Office of Planning, Environment, & Realty (HEP)
This report was superseded in October, 2011.
Attempts to explain and plan for the United States from a regional perspective have a long history. The earliest attempt to divide the United States into administrative "regions" took place within the 1850 census, in which educational statistics were presented for five geographical divisions (Barnes & Ledebur, 1998). In the 1960s, Rexford Tugwell, one of the preeminent national planners of Franklin Roosevelt's administration, proposed splitting the country into twelve regions for federal administrative purposes (Barnes & Ledebur, 1998). And in 1981 Joel Garreau argued that North America was actually "nine nations", with differing economic, political, and cultural emphases, and that thinking in terms of these nine regions would lead to better public-policy choice (Garreau, 1981).
Although regional delineation is thus not an uncommon endeavor in the United States, it is frequently alleged that attempts at regional governance or regional planning have not prospered. The late 1970s to early 1990s, in particular, saw a sharp decrease in interest in regionalism (Weitz & Seltzer, 1998). Ekbladh (2002) sums up the case against regional organizations in the United States:
They regularly do not deliver on their grand promises and can have unintended and drastic social, environmental, and economic impacts. Too often, detractors assert, the imposition of these vast undertakings hurt the people in their path as the grand, "high-modernist" visions at the core of these programs ignore people's needs, values, experiences, and knowledge.
Any new regional planning effort must overcome the distrust of regional approaches that has resulted from past endeavors. In contrast to popular skepticism, Swanstrom (2001) argues that regionalism can help promote and strengthen three political virtues central to American democracy - political equality, civic tolerance, and local liberty. Regionalism, he suggests, can help ameliorate the substantial differences in economic and political power between wealthy suburbanites and poor urban residents: "If Americans are going to be persuaded to embrace the new regionalism and create more civic metropolises, it will... be because regional reforms enhance deeply-held political values." In this Swanstrom lays down, one could say, a challenge for future regionalist initiatives to work within the existing shared political values.
The following are overviews of previous regional planning efforts as they relate to transportation. We first discuss what issues in planning have been most often addressed by regionalism. We then proceed to review the history of several regional organizations - the Regional Plan Association, the Appalachian Regional Commission, the Tennessee Valley Authority, and metropolitan planning organizations - to examine "regionalism" and how it works in practice in each case. In addition, we review federal highway planning, which was not initially conceived as a distinct regional effort, to better understand the degree to which regional concerns were incorporated into the planning process.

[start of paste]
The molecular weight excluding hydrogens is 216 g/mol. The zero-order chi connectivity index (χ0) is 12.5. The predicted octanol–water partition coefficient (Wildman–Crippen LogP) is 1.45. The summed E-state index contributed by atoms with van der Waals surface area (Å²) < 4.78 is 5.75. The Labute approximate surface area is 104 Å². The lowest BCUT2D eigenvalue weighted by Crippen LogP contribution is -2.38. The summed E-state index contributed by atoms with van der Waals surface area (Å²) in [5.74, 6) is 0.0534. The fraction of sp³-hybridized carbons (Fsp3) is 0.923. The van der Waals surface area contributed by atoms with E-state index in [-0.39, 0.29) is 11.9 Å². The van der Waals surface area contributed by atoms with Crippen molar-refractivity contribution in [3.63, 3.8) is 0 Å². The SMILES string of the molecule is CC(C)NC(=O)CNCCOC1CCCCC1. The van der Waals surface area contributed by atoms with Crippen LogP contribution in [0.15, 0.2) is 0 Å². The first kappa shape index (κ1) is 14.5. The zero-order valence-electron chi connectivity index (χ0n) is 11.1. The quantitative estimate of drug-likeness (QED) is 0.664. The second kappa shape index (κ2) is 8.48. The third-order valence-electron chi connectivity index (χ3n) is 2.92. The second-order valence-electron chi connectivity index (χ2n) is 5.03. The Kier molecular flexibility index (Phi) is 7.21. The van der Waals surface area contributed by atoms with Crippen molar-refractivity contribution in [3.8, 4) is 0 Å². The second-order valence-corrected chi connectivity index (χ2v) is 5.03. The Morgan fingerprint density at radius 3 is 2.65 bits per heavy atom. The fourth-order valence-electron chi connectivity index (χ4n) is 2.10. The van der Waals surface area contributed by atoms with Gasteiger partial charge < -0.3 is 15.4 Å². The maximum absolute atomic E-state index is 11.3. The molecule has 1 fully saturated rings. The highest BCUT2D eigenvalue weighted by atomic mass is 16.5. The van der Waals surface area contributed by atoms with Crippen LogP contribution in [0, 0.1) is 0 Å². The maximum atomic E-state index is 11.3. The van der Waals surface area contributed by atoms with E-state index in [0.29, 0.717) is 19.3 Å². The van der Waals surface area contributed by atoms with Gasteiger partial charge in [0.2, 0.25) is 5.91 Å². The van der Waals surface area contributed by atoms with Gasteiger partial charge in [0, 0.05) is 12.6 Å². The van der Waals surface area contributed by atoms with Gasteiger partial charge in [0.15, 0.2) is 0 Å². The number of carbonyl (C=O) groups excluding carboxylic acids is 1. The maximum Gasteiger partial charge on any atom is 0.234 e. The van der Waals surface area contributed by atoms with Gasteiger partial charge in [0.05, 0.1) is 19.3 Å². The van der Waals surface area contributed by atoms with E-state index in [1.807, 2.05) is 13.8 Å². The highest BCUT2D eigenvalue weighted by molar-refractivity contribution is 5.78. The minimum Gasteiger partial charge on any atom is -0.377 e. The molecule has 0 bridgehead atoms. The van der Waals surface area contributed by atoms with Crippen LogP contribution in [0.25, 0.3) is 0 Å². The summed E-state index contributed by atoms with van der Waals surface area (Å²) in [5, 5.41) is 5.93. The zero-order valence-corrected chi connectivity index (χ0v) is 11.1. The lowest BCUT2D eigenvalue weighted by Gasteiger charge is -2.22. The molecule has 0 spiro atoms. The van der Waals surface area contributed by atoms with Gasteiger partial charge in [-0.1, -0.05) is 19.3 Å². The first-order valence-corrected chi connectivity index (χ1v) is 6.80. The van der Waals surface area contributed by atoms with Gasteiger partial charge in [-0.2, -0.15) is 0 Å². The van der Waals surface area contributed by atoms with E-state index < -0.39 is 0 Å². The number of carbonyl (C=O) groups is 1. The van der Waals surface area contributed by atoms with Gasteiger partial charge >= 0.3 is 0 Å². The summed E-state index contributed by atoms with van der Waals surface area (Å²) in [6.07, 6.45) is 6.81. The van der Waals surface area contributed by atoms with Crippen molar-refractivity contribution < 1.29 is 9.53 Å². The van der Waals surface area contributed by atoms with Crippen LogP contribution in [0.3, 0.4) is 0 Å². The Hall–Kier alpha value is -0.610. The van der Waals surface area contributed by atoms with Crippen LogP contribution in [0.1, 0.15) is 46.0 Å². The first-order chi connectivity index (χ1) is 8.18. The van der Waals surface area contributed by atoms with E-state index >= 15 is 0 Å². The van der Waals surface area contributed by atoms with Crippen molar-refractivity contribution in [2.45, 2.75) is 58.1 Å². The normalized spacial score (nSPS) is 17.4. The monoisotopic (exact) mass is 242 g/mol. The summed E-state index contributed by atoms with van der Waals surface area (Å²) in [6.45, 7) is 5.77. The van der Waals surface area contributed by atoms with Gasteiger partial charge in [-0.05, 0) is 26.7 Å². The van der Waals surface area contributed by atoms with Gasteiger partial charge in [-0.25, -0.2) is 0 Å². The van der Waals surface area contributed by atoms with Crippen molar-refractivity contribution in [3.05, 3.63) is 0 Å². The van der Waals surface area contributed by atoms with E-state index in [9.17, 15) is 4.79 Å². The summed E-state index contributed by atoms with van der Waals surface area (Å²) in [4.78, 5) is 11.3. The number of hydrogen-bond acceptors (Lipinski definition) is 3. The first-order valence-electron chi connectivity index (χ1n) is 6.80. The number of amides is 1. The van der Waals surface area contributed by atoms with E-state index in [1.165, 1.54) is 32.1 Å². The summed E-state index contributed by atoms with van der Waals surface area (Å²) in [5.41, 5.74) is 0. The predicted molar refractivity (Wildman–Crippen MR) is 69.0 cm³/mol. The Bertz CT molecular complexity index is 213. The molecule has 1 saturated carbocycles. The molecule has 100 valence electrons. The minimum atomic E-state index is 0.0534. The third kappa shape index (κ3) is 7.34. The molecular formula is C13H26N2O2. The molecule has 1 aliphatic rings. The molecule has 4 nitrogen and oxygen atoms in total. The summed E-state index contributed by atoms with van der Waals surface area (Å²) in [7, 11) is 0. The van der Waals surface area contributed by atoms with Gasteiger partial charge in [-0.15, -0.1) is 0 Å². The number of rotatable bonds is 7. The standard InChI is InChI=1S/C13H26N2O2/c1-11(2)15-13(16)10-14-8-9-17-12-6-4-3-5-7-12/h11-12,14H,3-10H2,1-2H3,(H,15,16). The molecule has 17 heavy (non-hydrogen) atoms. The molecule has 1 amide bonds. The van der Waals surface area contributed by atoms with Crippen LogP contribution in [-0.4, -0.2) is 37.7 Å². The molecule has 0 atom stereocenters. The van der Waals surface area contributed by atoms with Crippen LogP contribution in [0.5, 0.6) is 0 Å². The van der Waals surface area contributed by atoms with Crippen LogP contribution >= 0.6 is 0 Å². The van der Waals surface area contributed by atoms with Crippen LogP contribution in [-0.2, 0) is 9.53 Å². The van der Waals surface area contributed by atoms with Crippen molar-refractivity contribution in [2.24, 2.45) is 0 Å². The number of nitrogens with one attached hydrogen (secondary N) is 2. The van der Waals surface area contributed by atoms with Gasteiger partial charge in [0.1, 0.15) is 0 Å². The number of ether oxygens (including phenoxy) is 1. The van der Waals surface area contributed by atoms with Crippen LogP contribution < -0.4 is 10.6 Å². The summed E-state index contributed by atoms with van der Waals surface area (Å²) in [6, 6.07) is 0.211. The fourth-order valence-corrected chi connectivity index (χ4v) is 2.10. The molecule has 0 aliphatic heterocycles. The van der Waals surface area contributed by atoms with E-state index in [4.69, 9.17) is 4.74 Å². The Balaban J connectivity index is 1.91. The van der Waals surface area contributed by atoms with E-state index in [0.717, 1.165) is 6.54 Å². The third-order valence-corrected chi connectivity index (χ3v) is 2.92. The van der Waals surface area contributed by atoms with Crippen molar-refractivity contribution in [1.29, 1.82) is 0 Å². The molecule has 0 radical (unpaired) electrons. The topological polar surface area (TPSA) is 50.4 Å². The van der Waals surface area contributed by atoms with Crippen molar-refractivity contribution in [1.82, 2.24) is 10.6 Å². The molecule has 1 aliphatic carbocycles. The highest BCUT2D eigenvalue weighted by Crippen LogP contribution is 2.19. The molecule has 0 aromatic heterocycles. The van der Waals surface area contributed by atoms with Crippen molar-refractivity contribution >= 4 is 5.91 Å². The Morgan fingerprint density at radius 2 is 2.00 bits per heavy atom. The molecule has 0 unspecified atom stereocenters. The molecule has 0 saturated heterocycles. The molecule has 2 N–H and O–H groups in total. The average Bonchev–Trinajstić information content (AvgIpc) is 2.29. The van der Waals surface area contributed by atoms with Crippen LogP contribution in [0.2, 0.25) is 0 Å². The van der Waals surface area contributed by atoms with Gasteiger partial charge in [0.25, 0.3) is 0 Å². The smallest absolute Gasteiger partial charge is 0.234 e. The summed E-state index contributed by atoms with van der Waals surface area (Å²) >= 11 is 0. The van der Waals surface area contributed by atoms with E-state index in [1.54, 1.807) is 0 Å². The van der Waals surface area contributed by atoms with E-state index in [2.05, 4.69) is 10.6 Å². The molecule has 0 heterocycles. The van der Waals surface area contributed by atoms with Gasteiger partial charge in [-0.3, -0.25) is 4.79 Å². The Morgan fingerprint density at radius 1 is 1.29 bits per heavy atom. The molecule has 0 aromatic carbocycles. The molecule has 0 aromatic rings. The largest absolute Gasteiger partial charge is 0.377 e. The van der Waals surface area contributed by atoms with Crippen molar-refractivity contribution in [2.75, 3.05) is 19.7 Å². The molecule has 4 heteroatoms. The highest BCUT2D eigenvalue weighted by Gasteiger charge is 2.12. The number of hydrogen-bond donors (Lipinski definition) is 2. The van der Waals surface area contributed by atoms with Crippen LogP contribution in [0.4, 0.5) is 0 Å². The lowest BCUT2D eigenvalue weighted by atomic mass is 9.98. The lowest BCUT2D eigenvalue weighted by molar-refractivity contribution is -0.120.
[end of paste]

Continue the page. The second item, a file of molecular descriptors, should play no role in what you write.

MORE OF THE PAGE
Historically regional planning efforts have either emerged as the result of interstate compacts or have begun at the federal level. Some of the examples of federal regional planning - the Tennessee Valley Authority (TVA), the Appalachian Regional Commission, and the highway system - will be covered later in this review. These regional efforts are well known nationally; yet it is still worthwhile to examine less famous cases of multi-state collaboration.
Economic development remains one of the more popular spurs to regional activity (Weitz & Seltzer, 1998). Cisneros (1996) distinguished between "things-regionalism," which he identified as special districts charged with specific public-works projects, and what he called "people-regionalism," which focused on equity issues and regional development. "Everybody wins as regions become global competitors," he asserted. An example of a regional body focused on economic development is the Southern Growth Policies Board, which was formed in 1971 and has 13 states15 as members; among its regional goals are encouraging entrepreneurship, increasing knowledge creation, and sustaining a quality of life "that is attractive to globally competitive businesses and employees" (Southern Growth Policies Board, n.d.). But while such organizations as the Southern Growth Policies Board may be able to produce useful research, their influence on economic-development policies is unclear.
Another frequent source of cooperation between states is environmental issues, especially water. To be sure, water can be a source of inter-state conflict (most recently among Georgia, Florida, and Alabama), but the boundary-crossing nature of water management has been acknowledged multiple times. Lepawsky (1950) observed, "Few functions of the American Federal system seem less suited physically to state boundaries than the management of our water resources." In 1961, the Delaware River Basin Commission (DRBC) was formed by four states (New York, New Jersey, Pennsylvania, and Delaware) and the federal government. Although Derthick (1974) charged that "[t]he DRBC's actual functions have fallen far short of its formal powers," the DRBC has been influential in settling water-related disputes between the participating states (Collier, 2007).